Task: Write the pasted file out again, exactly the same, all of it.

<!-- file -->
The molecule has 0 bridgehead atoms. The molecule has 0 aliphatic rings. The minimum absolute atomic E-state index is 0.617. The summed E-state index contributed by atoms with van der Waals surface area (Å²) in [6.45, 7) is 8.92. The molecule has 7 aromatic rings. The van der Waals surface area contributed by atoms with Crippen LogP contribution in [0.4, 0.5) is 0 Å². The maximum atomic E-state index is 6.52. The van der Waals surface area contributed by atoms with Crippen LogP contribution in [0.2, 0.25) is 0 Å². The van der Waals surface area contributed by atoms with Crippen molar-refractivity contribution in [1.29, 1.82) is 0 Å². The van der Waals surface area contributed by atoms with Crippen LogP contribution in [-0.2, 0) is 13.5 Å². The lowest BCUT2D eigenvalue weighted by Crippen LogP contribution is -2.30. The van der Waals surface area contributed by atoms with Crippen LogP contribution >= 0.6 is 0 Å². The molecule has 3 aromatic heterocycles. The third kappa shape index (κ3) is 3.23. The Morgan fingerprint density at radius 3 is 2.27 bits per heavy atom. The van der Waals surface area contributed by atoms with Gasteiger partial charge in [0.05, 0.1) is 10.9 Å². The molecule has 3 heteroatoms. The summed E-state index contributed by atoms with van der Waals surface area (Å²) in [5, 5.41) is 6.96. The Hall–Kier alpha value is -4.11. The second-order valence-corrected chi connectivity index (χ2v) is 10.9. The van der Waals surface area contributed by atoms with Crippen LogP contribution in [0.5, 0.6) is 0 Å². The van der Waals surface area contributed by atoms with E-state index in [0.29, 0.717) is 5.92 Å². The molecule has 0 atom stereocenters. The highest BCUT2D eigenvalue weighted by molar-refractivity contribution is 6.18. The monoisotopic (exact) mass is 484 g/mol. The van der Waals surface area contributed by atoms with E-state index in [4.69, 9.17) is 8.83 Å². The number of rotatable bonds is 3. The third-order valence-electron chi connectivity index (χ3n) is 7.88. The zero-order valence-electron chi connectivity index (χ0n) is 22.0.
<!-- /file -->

The molecule has 0 bridgehead atoms. The molecule has 0 aliphatic rings. The minimum absolute atomic E-state index is 0.617. The summed E-state index contributed by atoms with van der Waals surface area (Å²) in [6.45, 7) is 8.92. The molecule has 7 aromatic rings. The van der Waals surface area contributed by atoms with Crippen LogP contribution in [0.4, 0.5) is 0 Å². The maximum atomic E-state index is 6.52. The van der Waals surface area contributed by atoms with Crippen LogP contribution in [0.2, 0.25) is 0 Å². The van der Waals surface area contributed by atoms with Crippen molar-refractivity contribution in [1.29, 1.82) is 0 Å². The van der Waals surface area contributed by atoms with Crippen LogP contribution in [-0.2, 0) is 13.5 Å². The lowest BCUT2D eigenvalue weighted by Crippen LogP contribution is -2.30. The van der Waals surface area contributed by atoms with Crippen LogP contribution >= 0.6 is 0 Å². The molecule has 3 aromatic heterocycles. The third kappa shape index (κ3) is 3.23. The Morgan fingerprint density at radius 3 is 2.27 bits per heavy atom. The van der Waals surface area contributed by atoms with Gasteiger partial charge in [0.05, 0.1) is 10.9 Å². The molecule has 3 heteroatoms. The summed E-state index contributed by atoms with van der Waals surface area (Å²) in [5, 5.41) is 6.96. The Hall–Kier alpha value is -4.11. The second-order valence-corrected chi connectivity index (χ2v) is 10.9. The van der Waals surface area contributed by atoms with Crippen LogP contribution in [0.5, 0.6) is 0 Å². The van der Waals surface area contributed by atoms with E-state index in [0.29, 0.717) is 5.92 Å². The molecule has 0 atom stereocenters. The highest BCUT2D eigenvalue weighted by molar-refractivity contribution is 6.18. The monoisotopic (exact) mass is 484 g/mol. The van der Waals surface area contributed by atoms with E-state index in [4.69, 9.17) is 8.83 Å². The number of rotatable bonds is 3. The third-order valence-electron chi connectivity index (χ3n) is 7.88. The zero-order valence-electron chi connectivity index (χ0n) is 22.0.